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Making clear progress – Latest innovations in dental imaging and viewing

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Dental radiography has enabled surgeons to save teeth and learn about dental anatomy for over a century. While X-rays and other penetrating wavelengths were still being researched and discovered, dental experts had already started applying them into non- invasive exploration of tooth internals. The ability to take a look inside a tooth while it is still viable gives dentists the information they need to decide what to do with the tooth and how to approach it.

The fact X-ray radiography is still with us since the days of the First World War only emphasizes on what a great discovery it is.

However, records are made to be broken and what was the first candle to enlighten the journey into the core of our bones is being supplemented by a bright projector.

One of the major concerns with X-ray is radiation, which ionizes atoms inside the cells, causing breakage of proteins into radicals, which are then picked up into the DNA structure, yielding single-strand breakage (usually repairable by the cell, which uses the good copy) or double strand breakage (which cannot be repaired). Cells with mutated DNA are with much shorter life, in the best case. In the worst case, they don't die but rather multiply uncontrollably, a phenomenon called Cancer.

Luckily, avant-garde usages of light provides new ways to diagnose bone problems.

Optical Coherence Tomography (OCT) gives surgeons a tool they can use repeatedly without putting the patient at risk.
The utilization of near-visible infra-red light is especially valuable because, at that wavelength, enamel is pretty much transparent and a similar effect to X-ray is achieved, albeit limited to enamel (excluding dentine and gum tissue).

New and advanced ways for dental tomography (Shutterstock)

Like the X-ray, this is an invention that's being put to use well before it has matured. Researchers are still finding out new ways to cash in on the benefits of light.

One promising methodology is the heuristics of pathological conditions. This is essentially a return to the era before X-rays, with a twist.

Back in the days, a dentist had to examine a tooth and tell from the outside whether it is good or bad. Similarly, a surface image or cross-enamel scan does not tell the surgeon the condition of the root but the enamel is almost always a projection of the underlying infrastructure and disrupted patterns in it indicate the availability of a condition.
This is only very effective because of the penetrating and high-resolution capabilities of OCT devices.

In order for the resulting projection to be seen by the human eye, the infra-red light needs to be “painted” with visible colours. This requirement inspired the inventors to apply a whole colour palette: healthy tissue is coloured as usual – inflamed tissue can be contrasted using, for example, violet. The same contrast can be applied to other problems: puss, lesions, cracks, caries and even to differentiate natural from prosthetic tissue (a white filling, for example). This contrasted view of the materials can be taken in real time, while the surgeon is excavating and that means the surgeon knows exactly where and how much to remove – keeping more natural, healthy tissue with the patient.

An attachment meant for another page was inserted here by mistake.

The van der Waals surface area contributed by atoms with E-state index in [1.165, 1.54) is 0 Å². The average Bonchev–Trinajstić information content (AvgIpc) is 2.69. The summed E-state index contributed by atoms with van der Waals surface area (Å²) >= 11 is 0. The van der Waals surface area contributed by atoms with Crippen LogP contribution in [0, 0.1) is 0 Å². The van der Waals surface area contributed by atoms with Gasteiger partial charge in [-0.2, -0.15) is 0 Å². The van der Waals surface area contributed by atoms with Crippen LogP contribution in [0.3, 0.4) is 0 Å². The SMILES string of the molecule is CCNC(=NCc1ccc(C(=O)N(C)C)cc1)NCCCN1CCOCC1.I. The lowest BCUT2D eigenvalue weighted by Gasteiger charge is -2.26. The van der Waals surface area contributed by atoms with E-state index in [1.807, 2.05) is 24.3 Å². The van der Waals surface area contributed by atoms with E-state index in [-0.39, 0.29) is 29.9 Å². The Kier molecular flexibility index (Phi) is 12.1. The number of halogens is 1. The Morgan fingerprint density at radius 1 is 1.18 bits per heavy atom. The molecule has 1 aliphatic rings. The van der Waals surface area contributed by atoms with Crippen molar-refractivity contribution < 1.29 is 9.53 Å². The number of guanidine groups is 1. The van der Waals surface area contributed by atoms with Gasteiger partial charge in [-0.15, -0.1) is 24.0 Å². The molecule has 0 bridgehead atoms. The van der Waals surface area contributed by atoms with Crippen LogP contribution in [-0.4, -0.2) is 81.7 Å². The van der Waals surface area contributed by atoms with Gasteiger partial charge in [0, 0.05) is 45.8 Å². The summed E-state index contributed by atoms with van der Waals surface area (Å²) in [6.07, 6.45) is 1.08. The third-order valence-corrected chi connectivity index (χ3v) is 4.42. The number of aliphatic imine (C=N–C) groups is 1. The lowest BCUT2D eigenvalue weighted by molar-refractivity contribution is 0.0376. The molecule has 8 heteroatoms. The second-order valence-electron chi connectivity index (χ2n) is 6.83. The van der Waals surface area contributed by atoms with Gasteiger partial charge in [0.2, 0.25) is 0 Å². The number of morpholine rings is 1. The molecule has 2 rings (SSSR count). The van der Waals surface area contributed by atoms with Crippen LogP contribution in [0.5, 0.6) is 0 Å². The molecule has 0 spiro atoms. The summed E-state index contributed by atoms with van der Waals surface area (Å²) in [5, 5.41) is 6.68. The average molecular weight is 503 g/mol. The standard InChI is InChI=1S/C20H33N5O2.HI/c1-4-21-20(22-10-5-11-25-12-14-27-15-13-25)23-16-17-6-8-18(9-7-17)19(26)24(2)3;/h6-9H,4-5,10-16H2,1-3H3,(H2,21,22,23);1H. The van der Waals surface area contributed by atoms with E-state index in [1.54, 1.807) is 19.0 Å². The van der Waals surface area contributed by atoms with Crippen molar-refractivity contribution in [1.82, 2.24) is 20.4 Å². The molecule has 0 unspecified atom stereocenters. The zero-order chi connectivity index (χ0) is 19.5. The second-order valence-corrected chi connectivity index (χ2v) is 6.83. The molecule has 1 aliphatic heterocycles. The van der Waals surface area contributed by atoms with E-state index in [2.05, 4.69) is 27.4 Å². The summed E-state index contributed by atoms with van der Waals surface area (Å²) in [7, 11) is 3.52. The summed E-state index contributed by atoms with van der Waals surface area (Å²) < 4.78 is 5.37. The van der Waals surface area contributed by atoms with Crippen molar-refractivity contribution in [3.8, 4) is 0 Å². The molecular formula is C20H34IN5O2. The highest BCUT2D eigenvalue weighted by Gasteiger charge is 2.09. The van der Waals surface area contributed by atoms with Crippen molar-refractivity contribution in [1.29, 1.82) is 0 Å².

The enhanced resolution possible with OCT opens a path for advanced image processing to kick in. Software is thus able to deduct a 3D model from the pictures of the teeth, sculpturing a virtual mouth which can be shown to the patient, surgeon and his colleagues (via PACS) and, in that way, examine the mouth from angles unobtainable physically, contributing to more accurate manufacturing of prosthetics, which directly translates to less suffering to the patient and easier work to the dentist.

This 3D model of the mouth can also serve as a mould. Effectively eliminating the middleman in the production of prosthetic teeth. The traditional process (still employed by 9/10 dentists) is to take a physical mould of the mouth and send to a prosthetics manufacturer. This means the patient has to wait weeks for his teeth to be ready. The new process is in-house 3D modelling and in-house 3D printing – the patient can get diagnosed and fitted with prosthetics in one visit!

Innovations lined up further down include using the laser not only for scanning but also for operation. For example, if the patient is due for a temporary filling removal, the scanner can identify the surface of the synthetic material and vaporize it with laser. A rapid-resolving spectrometer can pick up trace amounts calcium in the air surrounding the target, indicating a bone is reached and lasing should stop.

In an era where information is everything, we can simply not dismiss a new source of data and a new aspect to the oral cavity. The health and environmental benefits of avoiding ionizing energy and the radioactive materials that are used in the screening process are not negligible either.
And there shall be light.